106 research outputs found

    Involvement of KSRP in the post-transcriptional regulation of human iNOS expression-complex interplay of KSRP with TTP and HuR

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    We purified the KH-type splicing regulatory protein (KSRP) as a protein interacting with the 3′-untranslated region (3′-UTR) of the human inducible nitric oxide (iNOS) mRNA. Immunodepletion of KSRP enhanced iNOS 3′-UTR RNA stability in in vitro-degradation assays. In DLD-1 cells overexpressing KSRP cytokine-induced iNOS expression was markedly reduced. In accordance, downregulation of KSRP expression increases iNOS expression by stabilizing iNOS mRNA. Co-immunoprecipitations showed interaction of KSRP with the exosome and tristetraprolin (TTP). To analyze the role of KSRP binding to the 3′-UTR we studied iNOS expression in DLD-1 cells overexpressing a non-binding mutant of KSRP. In these cells, iNOS expression was increased. Mapping of the binding site revealed KSRP interacting with the most 3′-located AU-rich element (ARE) of the human iNOS mRNA. This sequence is also the target for HuR, an iNOS mRNA stabilizing protein. We were able to demonstrate that KSRP and HuR compete for this binding site, and that intracellular binding to the iNOS mRNA was reduced for KSRP and enhanced for HuR after cytokine treatment. Finally, a complex interplay of KSRP with TTP and HuR seems to be essential for iNOS mRNA stabilization after cytokine stimulatio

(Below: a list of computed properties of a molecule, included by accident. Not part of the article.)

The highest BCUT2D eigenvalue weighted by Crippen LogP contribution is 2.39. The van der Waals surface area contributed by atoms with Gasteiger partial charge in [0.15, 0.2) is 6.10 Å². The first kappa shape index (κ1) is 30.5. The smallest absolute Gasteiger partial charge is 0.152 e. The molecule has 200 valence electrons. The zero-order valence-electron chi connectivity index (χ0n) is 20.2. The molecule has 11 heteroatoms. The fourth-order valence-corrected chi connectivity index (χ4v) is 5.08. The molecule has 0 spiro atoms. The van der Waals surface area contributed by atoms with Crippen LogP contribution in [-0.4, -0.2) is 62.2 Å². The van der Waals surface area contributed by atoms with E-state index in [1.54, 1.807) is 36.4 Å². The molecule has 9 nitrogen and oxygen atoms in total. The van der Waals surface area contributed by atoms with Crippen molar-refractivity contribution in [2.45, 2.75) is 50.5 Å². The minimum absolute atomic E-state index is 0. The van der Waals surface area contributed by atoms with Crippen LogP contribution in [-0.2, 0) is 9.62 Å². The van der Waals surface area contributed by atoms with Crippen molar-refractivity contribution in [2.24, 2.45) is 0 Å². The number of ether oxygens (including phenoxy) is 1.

Heme Oxygenase-1 Induction and Organic Nitrate Therapy: Beneficial Effects on Endothelial Dysfunction, Nitrate Tolerance, and Vascular Oxidative Stress